Thursday, November 5, 2015

Fingers (James Toback, 1978)

I'll get to the meat and potatoes this off-kilter slice of Soho-shot weirdness in a minute. I just want to give a quick tip to all those who want to avoid seeing Harvey Keitel's penis. When I saw that Fingers starred Harvey Keitel, I went ahead and assumed that his penis would make an appearance at some point or another. In light of this assumption, I decided to turn on the closed captions... you know, figuring that they might obscure Harvey Keitel's penis from view. And you know what? I think it might have worked. Now, granted, Harvey Keitel's penis could have remained hidden in the shadows (where it belongs) with or without the closed captions switched on, but I wasn't going to take any chances, as I've been forced to look at Harvey Keitel's penis in countless other movies. Just in case your version of this movie doesn't come with closed captions, I recommend looking away from the screen during the urologist scene, as the chances that Harvey Keitel's penis might show up in this scene are pretty high. I mean, I'm no doctor, but I think "urologist" literally means dick doctor in Latin. Oh, and in case you're wondering, yes, I play bass in a Portland-based punk band called Harvey Keitel's Penis. We've opened for PMS 84 (I have a major crush on the bass player) and The Sweaty Taints a couple of times over the past year and have been described as a cross between Smash Mouth and the  Dayglo Abortions. In other words, we're pretty awful.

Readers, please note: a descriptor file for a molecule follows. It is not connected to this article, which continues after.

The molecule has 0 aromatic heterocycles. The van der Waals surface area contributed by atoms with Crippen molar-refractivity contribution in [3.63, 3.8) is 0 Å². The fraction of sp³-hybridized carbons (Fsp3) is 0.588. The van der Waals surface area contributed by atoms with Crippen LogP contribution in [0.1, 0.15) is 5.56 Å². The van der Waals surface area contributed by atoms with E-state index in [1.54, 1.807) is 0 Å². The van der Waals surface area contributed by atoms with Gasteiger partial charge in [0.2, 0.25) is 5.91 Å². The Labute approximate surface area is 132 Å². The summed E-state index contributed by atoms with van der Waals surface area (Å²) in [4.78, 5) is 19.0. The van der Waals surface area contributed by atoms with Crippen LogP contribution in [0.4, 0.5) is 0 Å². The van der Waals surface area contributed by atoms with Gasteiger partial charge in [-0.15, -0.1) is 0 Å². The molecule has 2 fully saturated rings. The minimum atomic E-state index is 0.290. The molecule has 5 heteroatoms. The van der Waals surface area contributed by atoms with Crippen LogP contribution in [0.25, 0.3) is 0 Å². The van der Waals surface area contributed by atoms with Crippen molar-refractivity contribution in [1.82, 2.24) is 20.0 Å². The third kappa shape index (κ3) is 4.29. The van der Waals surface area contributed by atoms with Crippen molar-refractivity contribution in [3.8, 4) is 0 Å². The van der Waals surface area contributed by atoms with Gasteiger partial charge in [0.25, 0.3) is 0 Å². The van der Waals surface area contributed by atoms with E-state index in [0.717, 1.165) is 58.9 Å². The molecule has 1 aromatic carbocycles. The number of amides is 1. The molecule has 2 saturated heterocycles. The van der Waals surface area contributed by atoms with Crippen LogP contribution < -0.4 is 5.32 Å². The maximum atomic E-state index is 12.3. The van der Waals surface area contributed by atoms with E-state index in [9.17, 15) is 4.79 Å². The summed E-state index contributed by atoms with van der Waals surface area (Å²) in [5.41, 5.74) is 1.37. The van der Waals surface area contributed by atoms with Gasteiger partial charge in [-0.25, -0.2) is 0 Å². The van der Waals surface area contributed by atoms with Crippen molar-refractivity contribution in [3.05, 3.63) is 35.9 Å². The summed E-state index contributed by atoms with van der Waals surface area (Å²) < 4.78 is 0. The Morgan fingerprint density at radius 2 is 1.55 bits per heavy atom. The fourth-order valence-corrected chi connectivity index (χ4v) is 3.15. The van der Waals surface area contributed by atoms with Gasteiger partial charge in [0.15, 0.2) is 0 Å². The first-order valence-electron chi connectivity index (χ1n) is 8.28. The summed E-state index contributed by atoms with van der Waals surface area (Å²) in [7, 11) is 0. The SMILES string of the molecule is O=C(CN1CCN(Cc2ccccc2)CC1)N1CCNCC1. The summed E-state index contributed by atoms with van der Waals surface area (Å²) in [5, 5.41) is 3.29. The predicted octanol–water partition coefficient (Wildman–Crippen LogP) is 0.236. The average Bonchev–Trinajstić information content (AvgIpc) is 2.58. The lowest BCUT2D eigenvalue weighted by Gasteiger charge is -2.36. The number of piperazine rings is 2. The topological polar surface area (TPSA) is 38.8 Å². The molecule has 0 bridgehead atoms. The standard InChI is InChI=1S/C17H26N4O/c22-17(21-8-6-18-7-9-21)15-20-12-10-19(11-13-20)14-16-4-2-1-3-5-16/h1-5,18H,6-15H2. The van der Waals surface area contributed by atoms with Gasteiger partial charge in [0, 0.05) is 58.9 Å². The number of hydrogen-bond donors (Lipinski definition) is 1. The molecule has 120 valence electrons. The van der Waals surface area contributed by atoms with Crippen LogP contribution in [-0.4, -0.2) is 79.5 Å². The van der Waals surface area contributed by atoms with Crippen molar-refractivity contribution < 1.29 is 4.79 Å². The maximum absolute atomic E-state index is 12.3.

Okay, that takes care of that. Now, let's talk a little about Fingers, shall we? First off, what I liked most about it was the fact no-one acts like a normal human being. It's true, I'm a sucker for films that shirk normalcy, but this one, written and directed by James Toback, shirks it more than I'm used to.


Hell, even Jim Brown, who plays a pimp named "Dreems," doesn't seem to be playing with a full deck. And it's got nothing to do with the fact that he's wearing a pink shirt either. There's just something about him that seems off.


As the former running back's scene with Harvey Keitel went along, this thought would repeatedly pop into my head: Why hasn't Jim Brown punched Harvey Keitel in the face yet? If I was Jim Brown, I would have punched Harvey Keitel in the face the moment I laid eyes on him. Though, to be fair, if I was Jim Brown, I would be punching people in the face left, right and center. But he doesn't... punch Harvey Keitel in the face. And this, as you might expect, vexed the living shit out of me.


Of course, I don't mind being vexed. However, some viewers might find these kind of unorthodox shenanigans* to be off-putting.


It's one thing to have characters behave strangely, but to have them do so in a mob movie is another story. Of course, it's not really a mob movie. Sure, half the cast is made up of actors who either appeared in The Godfather or would go on to star on The Sopranos, and the film takes place in New York City, but I don't know that many mob movies that feature lead characters who carry around a cassette player blasting songs by The Drifters, The Jamies and The Chiffons.


Mob debt collector by day, concert pianist also by day (he sleeps at night), Jimmy (Harvey Keitel) has two passions: Classical music and pop music from the 1950s and 1960s. Well, he three passions. The one's I just mentioned, and sex.


At first I thought that Jimmy preferred to have sex with women. But then I saw the way he eye-balled those guys at the bar while having lunch with Ben (Michael Gazzo), his shylock father. Is he gay? Or is he merely bi-curious? Who knows. I do know this, Ben's "cream" suit is blindingly yellow, his girlfriend (Georgette Mosbacher) is stacked, and he's got two jobs for his son.